The diplomatic crisis over two Italian marines accused of shooting dead two Indian fishermen has taken a new twist, as New Delhi has barred Rome's ambassador from leaving the country.

India's Supreme Court allowed marines Massimiliano Latorre and Salvatore Girone to go home in February, after accusations that they opened fire on a fishing boat off the coast of Kerala.

Latorre and Girone, who both face murder charges, were given licence to vote in Italy's national elections and celebrate Easter, under a written promise from Ambassador Daniele Mancini they would return to stand trial.

Earlier this week, however, Italy announced it would not send back the pair - prompting India's Supreme Court to demand an explanation from Mancini as to why the Rome government has reneged on its promise.

Mancini is expected to file a response by Monday. It is unclear whether he will be allowed to leave India after submitting the explanation.

Mistaken for pirates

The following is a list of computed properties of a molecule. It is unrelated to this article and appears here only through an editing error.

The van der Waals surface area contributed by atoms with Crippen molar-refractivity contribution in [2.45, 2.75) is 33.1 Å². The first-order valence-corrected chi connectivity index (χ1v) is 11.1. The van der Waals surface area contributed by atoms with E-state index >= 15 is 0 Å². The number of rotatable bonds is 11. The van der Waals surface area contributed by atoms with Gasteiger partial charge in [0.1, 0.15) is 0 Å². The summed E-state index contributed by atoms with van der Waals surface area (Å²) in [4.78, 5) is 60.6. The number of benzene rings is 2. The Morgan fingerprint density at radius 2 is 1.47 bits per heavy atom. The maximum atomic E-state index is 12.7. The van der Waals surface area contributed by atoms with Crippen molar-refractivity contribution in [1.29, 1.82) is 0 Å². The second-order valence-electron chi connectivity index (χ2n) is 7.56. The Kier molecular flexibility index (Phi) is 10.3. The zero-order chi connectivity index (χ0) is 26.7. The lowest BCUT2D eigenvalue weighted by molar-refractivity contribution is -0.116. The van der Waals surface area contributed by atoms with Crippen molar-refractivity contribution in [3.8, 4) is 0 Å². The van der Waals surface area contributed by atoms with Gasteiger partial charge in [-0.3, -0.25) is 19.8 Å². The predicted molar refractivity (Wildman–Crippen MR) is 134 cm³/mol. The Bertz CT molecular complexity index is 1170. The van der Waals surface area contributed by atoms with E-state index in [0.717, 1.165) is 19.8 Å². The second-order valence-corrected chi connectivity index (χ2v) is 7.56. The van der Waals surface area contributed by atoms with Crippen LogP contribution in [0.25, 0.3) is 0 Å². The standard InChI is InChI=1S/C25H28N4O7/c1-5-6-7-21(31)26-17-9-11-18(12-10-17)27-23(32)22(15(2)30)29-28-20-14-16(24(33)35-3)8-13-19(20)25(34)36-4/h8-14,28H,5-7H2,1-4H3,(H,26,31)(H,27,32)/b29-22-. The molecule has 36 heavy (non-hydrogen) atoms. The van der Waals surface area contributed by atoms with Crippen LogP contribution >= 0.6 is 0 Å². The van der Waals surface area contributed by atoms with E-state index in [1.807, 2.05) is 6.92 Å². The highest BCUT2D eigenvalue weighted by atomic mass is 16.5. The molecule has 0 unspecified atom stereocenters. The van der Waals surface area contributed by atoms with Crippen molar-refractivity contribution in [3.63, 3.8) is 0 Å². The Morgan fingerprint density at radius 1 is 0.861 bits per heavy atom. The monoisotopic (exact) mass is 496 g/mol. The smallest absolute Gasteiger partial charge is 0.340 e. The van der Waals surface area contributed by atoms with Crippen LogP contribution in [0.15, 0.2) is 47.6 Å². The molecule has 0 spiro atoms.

Latorre and Girone were part of a security team aboard a cargo ship when they began shooting at a boat they claim they mistook for pirates.

The two were arrested in Kerala and a row on where they should stand trial began.

The Italian government claims the offence took place in international waters, and thus the pair should be tried in Italy under international maritime law. However India maintains it has jurisdiction over the case.

The marines were allowed to travel home for Christmas last December, but were then returned to the Indian authorities.

"Italy has informed the Indian government that, given the formal initiation of an international dispute between the two states, the marines will not return at the end of their home leave," said Italy's foreign minister Giulio Terzi earlier this week.

"Italy always maintained that the Indian authorities' behaviour violates international law, in particular, it violates the right of immunity from the foreign country's judicial system."

India's Prime Minister Manmohan Singh replied saying Italy's decision was "unacceptable".

"They violate every rule of diplomatic discourse and call into question solemn commitments given by the accredited representative of a sovereign government to our Supreme Court," Singh told Parliament. "There will be consequences."